There was some general grumbling but it seemed that people were moving toward seats, although at a much slower pace than the detective would have liked. But he had celebrated too soon.
The tall woman in the front said, "Alright, but if I'm to be subjected to some gruesome tale of murder, I will at least top up my drink." As she sashayed over to the corner where the sparkling liquors sat, the others mused that it was a good idea and got up to do the same.
The detective clenched his jaw, praying for patience. What was the matter with these people?
Amidst the migrations, a middle-aged man with a graying beard and whiskers came over to the detective. Taking his pipe out of his mouth, he asked the detective whether he hunted. "No Sir, I do not hunt." Shaking his head in disbelief, the detective continued, "I am here on a very serious matter Sir! Would you please take a seat?"
"Alright my man. I was just being polite. You don't seem like the type of fellow who gets invited to soirees such as this. And I take it upon myself to be quite egalitarian and modern in my thinking." Apparently feeling quite noble, the man added, "Perhaps I shall have you out to hunt one day." With a self-congratulatory smile, he nodded at the detective and walked away.
Now suppressing an urge to scream, the detective looked around to see people still milling about. The lack of desire to know who committed the murder was just appalling. He decided it was time to plunge ahead with his explanation.
"Alright, let me start with the basic facts. As you all know, Lord Worthington is dead. Poisoned during a meal with his family."
"Poisoned!" The young woman in the flowing silk dress had the back of her hand to her forehead and was reaching with the other hand for her gentleman companion's arm. She was apparently entering a fainting spell. Except the detective could see that her face was still ruddy and her eyes bright. Nevertheless, her dapper companion exclaimed, "Oh Ms. Mallory! Your ears are too delicate to hear of such profanities!" He put a gentle hand on her back and led her to a chaise in the corner.
A man with a handlebar mustache standing by the record player said, "Say Detective!" He paused to take a sip of his whiskey and continued, "What if we put on some tunes to soften the blow of this story you're about to tell us?"
The detective's blood was now boiling, and he put his forefingers up against his temple where a headache was forming. His perfectly executed revelation of the murderer was entirely out the window now. But he had been sent here to do this one job and by god, he was going to do it.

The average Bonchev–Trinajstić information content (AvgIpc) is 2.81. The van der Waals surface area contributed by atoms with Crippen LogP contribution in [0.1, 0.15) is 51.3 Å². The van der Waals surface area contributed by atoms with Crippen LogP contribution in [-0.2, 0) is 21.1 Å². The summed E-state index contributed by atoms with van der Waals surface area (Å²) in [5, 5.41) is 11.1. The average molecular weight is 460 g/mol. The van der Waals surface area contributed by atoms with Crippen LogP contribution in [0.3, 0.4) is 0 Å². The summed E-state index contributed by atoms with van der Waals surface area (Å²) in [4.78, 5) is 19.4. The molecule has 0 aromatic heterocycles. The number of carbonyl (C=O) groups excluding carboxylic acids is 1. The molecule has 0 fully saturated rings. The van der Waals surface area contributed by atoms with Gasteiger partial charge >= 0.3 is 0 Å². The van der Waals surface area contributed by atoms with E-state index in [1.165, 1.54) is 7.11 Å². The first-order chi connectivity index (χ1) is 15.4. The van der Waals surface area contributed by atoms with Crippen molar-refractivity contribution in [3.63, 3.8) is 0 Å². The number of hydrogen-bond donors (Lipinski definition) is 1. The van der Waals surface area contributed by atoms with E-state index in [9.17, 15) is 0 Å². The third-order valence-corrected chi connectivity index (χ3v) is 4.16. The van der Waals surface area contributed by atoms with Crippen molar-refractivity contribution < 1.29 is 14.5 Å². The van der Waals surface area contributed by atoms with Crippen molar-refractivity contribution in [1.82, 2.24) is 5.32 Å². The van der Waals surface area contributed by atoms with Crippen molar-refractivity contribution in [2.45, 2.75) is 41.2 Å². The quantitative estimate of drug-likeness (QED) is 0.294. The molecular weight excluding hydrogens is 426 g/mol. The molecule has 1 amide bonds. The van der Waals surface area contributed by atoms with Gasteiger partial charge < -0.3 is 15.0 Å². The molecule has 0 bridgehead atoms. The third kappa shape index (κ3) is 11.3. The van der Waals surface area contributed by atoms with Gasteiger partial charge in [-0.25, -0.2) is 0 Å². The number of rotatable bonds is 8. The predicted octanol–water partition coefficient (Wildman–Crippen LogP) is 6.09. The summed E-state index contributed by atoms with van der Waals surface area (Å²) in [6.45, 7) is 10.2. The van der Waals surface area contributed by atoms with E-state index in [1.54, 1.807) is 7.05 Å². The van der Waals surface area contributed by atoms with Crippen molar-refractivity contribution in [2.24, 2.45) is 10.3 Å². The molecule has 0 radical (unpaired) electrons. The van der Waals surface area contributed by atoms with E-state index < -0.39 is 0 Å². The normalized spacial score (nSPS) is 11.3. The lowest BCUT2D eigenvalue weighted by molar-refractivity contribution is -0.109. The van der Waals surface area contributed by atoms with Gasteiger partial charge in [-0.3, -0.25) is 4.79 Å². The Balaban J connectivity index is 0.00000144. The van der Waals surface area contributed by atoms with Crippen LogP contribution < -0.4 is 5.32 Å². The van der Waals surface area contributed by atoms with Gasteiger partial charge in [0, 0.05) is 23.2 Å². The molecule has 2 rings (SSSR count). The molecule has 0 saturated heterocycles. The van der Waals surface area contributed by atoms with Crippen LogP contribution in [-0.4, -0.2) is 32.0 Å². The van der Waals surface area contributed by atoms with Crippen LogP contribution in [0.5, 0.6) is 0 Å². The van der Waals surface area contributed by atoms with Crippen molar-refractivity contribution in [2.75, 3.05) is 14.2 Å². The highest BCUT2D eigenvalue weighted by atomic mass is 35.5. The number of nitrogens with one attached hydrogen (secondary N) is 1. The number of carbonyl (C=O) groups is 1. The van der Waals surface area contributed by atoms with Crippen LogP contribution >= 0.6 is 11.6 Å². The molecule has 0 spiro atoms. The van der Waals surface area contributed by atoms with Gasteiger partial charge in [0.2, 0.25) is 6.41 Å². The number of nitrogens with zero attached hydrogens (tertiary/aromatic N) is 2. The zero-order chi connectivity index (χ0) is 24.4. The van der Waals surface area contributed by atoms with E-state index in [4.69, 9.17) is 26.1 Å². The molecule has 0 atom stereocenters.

"No! No tunes! I am going to tell you this story if it is the last thing—"
"Detective!" The housekeeper who had let him in was standing in the doorway.
"What is it now!" the detective bellowed. For the first time that evening, there was actual silence. A stunned silence, but a silence nonetheless.
The housekeeper set her lips in a line and lifted her head, looking down at the detective. "There is a telephone call for you in the study. Third door on your left off the hallway." With that she threw him a contemptuous look; and spinning on her heel, she stalked away.
The detective closed his eyes for a moment and took a deep breath. Then he addressed the group once more. "I apologize ladies and gentleman for my outburst. I shall see to this phone call and be back shortly."
The silence immediately erupted into murmurings, and then to a full rabble before he was even out of the room. In the hallway, the detective located the study and made his way in, closing the door behind him. The quiet room was a welcome change. Picking up the candlestick telephone, he held the earpiece to his ear. "Hello."
"Detective! Where have you been? We just finished bringing in the fellow at the Worthington residence. He tried to run but we got him Sir!"
"What?" Confusion bloomed in the detective.
"The murderer Sir. We nabbed him! But Farley said he saw your car turn off the road to the Eldridge Manor on his way to the Worthington residence. So I thought I would call and check."